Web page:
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Ask HN: Python developer for 8 years. What should I pick up next?
12 points by random42 on Feb 6, 2016 | hide | past | web | favorite | 11 comments
I have been prominently python/backend developer for majority of my career, and I feel I need to pick up some new tech/tool and update myself.

I explored frontend technologies, Android and nodejs/express in the last 12 months, but none of them resonated with me much.

What would you recommend picking up next?

It's been done to death, but Common lisp. If you're looking for a new magic shiny you will find it here.

You develop in a parsed environment, not raw text. Tooling will allow you to make structural edits instead of traditional text edits.

Everything is an expression and can be used as a value. Even loops and if-statements are expressions that can be assigned to a variable.

Macros. You can create languages. Change rules and syntax. Do performance optimizations moving processing to compile time instead of run time. To process matrices you create an intuitive language to handle them, rather than shoe-horning into a general purpose language missing low hanging optimization-fruit.

You develop against a running program. Other langs can do this but they are missing the first rate tooling or the community doesn't do things that way. While you develop the 4 times become 1. Thinking time, Typing time, Compile time, Run time. Try an idea, get immediate feedback. Your design medium is play-doh so design by making something tangible you can feel. In other langs your medium is marble so you plan it out ahead of time before you mess up your expensive marble block, then waste hours/days before you realize all your unit tests were made against a flawed API.

So much time and energy is wasted protecting marble. Play-doh is better.

Understanding why you want to "update" yourself is the key to finding something that will resonate deeply enough to support a long term commitment. Then again, there's nothing wrong with trying out interesting tech for a time and later deciding it's not for you.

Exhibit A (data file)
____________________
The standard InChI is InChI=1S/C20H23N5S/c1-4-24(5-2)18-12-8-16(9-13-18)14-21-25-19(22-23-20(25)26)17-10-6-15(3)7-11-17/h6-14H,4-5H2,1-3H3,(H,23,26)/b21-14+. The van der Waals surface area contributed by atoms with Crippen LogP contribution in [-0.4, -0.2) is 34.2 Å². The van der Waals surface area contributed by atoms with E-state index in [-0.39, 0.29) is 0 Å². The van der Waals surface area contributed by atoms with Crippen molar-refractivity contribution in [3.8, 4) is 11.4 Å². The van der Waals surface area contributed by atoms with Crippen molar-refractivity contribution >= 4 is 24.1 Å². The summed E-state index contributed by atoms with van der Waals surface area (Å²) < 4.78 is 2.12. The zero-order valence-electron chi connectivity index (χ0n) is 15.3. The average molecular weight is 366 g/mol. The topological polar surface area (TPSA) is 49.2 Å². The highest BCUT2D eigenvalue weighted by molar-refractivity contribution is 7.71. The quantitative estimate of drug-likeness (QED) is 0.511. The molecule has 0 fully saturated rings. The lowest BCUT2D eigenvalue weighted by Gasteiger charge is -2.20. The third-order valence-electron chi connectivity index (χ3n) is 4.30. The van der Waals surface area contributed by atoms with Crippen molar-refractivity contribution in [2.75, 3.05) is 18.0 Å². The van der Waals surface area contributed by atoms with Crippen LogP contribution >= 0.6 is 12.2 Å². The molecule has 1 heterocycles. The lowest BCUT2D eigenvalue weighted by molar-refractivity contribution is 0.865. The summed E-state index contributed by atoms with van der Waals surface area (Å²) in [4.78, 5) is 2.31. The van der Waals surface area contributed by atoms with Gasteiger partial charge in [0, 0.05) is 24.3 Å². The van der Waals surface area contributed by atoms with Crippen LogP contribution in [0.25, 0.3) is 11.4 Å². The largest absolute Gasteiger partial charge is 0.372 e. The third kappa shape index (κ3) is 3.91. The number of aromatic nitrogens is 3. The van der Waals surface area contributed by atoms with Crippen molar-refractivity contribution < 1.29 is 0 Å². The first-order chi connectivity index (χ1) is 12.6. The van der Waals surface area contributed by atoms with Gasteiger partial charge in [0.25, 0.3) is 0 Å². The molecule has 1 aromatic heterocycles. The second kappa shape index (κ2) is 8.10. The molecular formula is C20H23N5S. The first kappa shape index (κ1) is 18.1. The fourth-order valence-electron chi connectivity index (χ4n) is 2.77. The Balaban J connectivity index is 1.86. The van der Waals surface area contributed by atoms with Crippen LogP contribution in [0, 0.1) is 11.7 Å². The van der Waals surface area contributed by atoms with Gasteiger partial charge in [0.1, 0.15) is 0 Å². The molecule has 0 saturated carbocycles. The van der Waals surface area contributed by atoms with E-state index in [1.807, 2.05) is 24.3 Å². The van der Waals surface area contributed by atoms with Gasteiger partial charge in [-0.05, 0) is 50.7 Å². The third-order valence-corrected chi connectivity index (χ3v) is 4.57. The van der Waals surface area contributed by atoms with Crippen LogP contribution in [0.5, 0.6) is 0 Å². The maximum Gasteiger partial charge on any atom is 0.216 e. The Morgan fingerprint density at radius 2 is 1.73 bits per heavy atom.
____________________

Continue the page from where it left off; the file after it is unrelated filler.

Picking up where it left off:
For me, the important distinction has become: Is my interest in X as a professional or as a hobbyist? Treating X as a hobby takes the pressure off...and lets me make sense of why the overhead of something like Android development creates enough friction that it doesn't feel sustainable. YMMV.

Good luck.

Elixir is the new thing all people are talking. Just try and see if makes sense for you.

Haskell resonates well with me, although it is hard/almost impossible to get a job as a Haskell dev. I also like the idea of the Haskell-like languages that even enahnce some of the features, PureScript, Elm for example.

Even if you only ever do basic Haskell it is very useful to have that mindset when using lambda expression and functional programming features embedded in other languages. Or to use the FP languages tied to a platform, like Scala and F#

I'm in similar situation and rust worked well for me, also having practical benefit of nicely complementing python. Otherwise you may try something functional: f#, scala or haskell.

I am looking to get into functional programming and exploring haskell. I will also look into Rust.

+1 for Rust.

I think there's two main areas I'd be interested in, at least from my own perspective:

  1) Rust and/or C++. Performance. Systems programming. Industrial 
     strength apps. Libraries such as CUDA.

  2) Javascript and WebGL. Chrome(OS). Dart. 
I've skipped over Agile process and C#, which is probably where the bulk of the career programmers are. If you avoid this, then I suspect you are guaranteed a more interesting life.

Both 1) and 2) above are where I'd suspect the bulk of the intellectual firepower is deployed. Think D3.js, three.js, Rust, boost, CUDA, OpenCL, WebGL.

Try Go language.


i see nothing wrong with staying in python and just continuing to broaden your capabilities within that language....big data, statistics, machine learning, all that 'new' hip stuff, unless of course you already know all that in which case don't mind me =)

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